The H. Goff Cartography Shop
As you navigate your way around Disney World’s Magic Kingdom, Florida, take time to check out this cartographic gem in Fantasy Land. As well as browsing collections of antique maps you can gently connect with a little Disney magic.
The H Goff Cartography Shop
Most of the people who pass this way pay little attention to the H. Goff Cartography Shop. A few use it as a respite from the heat but most are rushing to swell the lines at the Little Mermaid Undersea Adventure opposite. The shop itself sells prints of antique maps but more than this it is the details in the architecture of the building that should pique your interest.
The proprietor of the Cartography Shop is stamped clearly on the sign that adorns the entrance ‘H. Goff’. In real life, Harper Goff was an artist, a musician, actor, and a Disney Imagineer. Born in Colorado in 1911, he attended art school in Los Angeles, then moved to New York creating illustrations for a magazine such as Esquire and National Geographic. When America joined the Second World War, Harper moved to Virginia. Working at Fort Belvoir he developed camouflage schemes for the US army and navy. After the war Harper moved to the Warner Brothers as a set designer, creating sets for well-known movies including The Charge of the Light Brigade.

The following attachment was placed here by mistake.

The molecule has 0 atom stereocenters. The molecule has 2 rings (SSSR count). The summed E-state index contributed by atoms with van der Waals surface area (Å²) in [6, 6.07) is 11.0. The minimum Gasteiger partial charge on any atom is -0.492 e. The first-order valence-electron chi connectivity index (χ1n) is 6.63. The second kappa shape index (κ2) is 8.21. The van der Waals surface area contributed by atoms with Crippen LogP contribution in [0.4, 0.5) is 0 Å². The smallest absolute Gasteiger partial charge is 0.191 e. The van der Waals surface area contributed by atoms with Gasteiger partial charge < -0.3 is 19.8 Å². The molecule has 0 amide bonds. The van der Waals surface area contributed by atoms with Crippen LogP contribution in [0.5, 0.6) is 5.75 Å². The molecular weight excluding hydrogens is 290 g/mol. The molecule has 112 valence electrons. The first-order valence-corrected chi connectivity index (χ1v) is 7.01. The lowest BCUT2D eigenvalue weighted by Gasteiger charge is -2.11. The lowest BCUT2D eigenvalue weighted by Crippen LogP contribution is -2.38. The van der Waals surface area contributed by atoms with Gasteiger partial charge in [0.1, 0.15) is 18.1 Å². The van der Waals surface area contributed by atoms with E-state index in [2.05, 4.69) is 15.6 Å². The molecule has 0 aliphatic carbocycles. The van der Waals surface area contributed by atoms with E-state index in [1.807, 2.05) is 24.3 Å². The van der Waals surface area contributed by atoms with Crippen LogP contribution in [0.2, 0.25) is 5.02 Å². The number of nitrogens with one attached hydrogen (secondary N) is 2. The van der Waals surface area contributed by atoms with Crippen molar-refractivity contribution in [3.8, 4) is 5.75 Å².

Harper’s Work at Disney
In true Disney form, the relationship between Disney and Hoff began at a model-making shop in London in 1951, where they were both trying to buy the same model train-set. Walt got the train-set but asked Hoff to contact him once he was back in the States. Hoff started working for Disney in Los Angeles as part of the artistic team of the Walt Disney studios. He is best known for his work on 20,000 Leagues Under the Sea designing the Nautilus and its interior rooms. The movie won the Best Art Direction Oscar in 1954 but it was given to Goff’s assistant because at the time Goff did not have a Union Card (in 1954 the Union passes a by-law that required that the awards could only go to Union card carrying directors). In 1971 a new attraction, 20,000 Leagues Under the Sea, was added to the Magic Kingdom. The attraction was based on H Goff’s original designs. The attraction stayed until 1994 when Fantasyland was expanded and the Little Mermaid Undersea Adventure was created. But clearly it was important to Disney to recognize Goff and his work so they introduced the H. Goff Cartography Shop on the same location as the 20,000 Leagues Under the Sea attraction, with a distinct call out in the architectural detail. Note the squid weather vane which references the Nautilus’ battle with the beast, and the dolphins in the eaves.
As a cartographer, I was particularly drawn to this small part of the Magic Kingdom. I liked the call out to the profession and the Mickey Mouse reference in the globes at the front of the shop. What I didn’t realize at the time were the connections between the building, the place and the individual who devoted a large part of his career to making Disney what it is.